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WASHINGTON D.C. -- New cars sold in 2025 must get an average of 54.5 miles per gallon (mpg) in 2025, according to the just-released Corporate Average Fuel Economy (CAFE) standards set forth by the Obama Administration.
The figure is almost double the 28.6 mpg that was required at the end of 2011. Automakers have already agreed to raise that number to 35.5 mpg by 2016.
Although the new standards seem to be a positive for all consumers, not everyone is on board. Republican Presidential nominee Mitt Romney is one such dissenter, stating the increased CAFE standards will result in a higher sticker price for new cars.
The Obama Administration conceded the cost of a new car will rise by an average of $2,800 by 2025, which is based on 2010 dollars. However, the government added that net savings from the new requirements will be $3,500 to $5,000 due to less frequent fuel ups.
Although President Obama called the new standards the "single most important step" taken by the government to reduce its dependence of foreign oil, the changes are also no slam dunk for auto manufacturers. The Obama Administration estimated the new CAFE standards will cost the auto industry about $135 billion from 2017 to 2025.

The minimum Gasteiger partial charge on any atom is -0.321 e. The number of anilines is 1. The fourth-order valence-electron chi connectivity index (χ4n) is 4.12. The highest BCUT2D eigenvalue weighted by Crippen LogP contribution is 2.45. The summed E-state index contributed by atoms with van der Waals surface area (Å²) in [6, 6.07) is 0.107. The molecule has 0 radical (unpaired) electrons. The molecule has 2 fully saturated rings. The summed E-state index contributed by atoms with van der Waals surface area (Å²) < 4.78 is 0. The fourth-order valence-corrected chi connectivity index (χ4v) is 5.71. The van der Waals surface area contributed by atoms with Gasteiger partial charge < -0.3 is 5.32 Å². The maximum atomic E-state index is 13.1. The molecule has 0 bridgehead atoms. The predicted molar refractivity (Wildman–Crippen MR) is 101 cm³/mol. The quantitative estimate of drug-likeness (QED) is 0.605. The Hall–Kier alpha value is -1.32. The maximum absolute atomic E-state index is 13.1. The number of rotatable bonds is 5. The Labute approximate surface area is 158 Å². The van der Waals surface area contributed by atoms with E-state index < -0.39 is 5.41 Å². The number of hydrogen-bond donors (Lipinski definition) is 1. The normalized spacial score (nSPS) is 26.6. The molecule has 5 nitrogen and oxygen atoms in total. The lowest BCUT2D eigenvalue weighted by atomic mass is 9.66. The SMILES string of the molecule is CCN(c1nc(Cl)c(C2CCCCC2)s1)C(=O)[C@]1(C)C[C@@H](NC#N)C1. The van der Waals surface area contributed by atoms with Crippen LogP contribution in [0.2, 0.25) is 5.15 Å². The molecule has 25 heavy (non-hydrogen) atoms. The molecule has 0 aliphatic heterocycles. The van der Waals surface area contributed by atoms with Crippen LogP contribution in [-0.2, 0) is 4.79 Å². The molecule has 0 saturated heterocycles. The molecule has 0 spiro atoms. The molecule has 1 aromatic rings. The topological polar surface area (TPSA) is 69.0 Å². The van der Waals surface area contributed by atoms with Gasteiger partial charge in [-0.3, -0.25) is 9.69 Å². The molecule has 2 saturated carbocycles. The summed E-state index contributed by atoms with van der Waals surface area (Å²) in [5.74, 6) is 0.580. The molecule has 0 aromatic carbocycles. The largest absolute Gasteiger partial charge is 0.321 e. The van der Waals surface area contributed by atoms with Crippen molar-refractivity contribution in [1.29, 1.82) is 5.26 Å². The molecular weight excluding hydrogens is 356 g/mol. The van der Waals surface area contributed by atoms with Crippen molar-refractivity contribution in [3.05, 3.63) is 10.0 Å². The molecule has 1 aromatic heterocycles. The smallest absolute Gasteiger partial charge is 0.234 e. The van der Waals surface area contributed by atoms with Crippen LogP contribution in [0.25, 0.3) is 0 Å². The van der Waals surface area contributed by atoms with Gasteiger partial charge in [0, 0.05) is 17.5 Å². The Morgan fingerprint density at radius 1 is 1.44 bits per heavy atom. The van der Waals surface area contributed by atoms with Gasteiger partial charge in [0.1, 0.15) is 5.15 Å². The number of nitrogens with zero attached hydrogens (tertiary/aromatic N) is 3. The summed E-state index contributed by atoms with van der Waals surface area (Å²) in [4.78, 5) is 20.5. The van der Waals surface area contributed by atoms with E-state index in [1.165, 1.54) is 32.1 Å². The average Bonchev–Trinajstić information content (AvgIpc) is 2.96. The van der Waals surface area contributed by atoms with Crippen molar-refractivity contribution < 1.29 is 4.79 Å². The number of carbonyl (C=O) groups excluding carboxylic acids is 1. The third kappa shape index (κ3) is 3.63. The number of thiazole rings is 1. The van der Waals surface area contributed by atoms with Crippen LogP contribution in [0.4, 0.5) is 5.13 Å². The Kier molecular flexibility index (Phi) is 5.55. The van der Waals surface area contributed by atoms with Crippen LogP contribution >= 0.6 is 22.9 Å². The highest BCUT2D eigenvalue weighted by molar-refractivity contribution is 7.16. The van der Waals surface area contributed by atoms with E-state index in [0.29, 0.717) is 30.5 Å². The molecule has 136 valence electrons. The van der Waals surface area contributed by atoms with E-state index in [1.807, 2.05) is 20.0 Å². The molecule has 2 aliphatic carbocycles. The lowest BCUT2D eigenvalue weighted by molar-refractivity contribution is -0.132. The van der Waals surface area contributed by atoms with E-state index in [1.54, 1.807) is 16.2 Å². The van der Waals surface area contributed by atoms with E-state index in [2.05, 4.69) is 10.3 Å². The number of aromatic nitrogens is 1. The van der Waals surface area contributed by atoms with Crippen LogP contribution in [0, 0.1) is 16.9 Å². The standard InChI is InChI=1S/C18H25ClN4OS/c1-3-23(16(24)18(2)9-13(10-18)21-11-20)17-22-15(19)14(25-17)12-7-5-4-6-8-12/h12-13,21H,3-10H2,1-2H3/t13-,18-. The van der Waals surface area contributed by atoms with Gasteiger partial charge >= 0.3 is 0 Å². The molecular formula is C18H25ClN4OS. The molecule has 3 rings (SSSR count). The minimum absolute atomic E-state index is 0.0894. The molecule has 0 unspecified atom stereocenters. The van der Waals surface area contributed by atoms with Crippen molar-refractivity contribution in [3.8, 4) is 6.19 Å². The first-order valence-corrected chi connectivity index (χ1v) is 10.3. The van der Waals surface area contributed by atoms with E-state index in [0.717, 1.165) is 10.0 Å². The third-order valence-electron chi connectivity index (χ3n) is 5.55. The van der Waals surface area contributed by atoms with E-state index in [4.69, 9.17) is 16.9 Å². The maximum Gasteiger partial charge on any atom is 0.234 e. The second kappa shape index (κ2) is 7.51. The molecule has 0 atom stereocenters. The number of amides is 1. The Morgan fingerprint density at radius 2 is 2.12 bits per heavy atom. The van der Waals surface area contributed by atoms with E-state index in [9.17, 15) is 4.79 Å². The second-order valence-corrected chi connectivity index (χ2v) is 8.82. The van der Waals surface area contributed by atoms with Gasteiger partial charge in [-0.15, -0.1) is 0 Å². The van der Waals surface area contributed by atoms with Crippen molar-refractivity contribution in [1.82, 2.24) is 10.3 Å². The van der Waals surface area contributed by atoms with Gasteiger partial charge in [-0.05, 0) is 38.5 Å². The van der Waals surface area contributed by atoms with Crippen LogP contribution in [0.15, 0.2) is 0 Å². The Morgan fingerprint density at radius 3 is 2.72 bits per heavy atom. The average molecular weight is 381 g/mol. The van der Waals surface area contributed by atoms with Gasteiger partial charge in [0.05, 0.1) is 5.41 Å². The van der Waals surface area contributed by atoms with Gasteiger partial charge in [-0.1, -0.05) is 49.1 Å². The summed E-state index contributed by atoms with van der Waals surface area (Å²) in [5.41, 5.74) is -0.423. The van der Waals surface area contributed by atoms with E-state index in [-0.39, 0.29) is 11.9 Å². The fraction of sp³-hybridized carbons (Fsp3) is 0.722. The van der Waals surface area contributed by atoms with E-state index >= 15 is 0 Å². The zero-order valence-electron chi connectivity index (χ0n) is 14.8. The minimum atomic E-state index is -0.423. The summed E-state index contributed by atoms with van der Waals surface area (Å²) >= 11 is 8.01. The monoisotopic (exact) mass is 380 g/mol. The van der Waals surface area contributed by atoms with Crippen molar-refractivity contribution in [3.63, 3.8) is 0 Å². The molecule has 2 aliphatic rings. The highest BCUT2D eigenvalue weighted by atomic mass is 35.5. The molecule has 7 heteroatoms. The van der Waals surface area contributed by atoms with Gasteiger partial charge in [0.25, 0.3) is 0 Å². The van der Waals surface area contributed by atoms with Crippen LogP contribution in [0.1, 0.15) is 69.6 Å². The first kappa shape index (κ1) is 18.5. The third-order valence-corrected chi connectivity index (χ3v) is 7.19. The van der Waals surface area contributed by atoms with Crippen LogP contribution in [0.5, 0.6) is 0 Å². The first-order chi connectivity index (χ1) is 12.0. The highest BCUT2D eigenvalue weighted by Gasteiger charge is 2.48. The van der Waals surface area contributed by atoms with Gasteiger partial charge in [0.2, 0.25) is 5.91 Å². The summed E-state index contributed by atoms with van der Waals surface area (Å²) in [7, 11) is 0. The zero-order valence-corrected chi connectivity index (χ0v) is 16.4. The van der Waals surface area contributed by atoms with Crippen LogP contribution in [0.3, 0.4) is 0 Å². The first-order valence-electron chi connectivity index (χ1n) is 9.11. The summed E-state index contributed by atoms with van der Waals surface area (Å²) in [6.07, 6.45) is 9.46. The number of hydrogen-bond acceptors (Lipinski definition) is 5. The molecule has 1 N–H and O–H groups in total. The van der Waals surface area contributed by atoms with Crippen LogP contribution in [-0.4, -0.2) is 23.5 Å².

However, General Motors said it will comply with the new standards. "Consumers want higher fuel efficiency in their cars and trucks, and GM is going to give it to them," company spokesman Greg Martin told the Associated Press.
But a large financial commitment is not the only challenge to automakers. How to make vehicles that can achieve the new CAFE standards is perhaps a larger challenge.The most likely way to raise mpg is to manufacture alternative fuel vehicles, experts say. That could lead to increased production of natural gas-, ethanol- and electric-powered vehicles.
For more on alternative fuels, please see the October issue of Convenience Store News.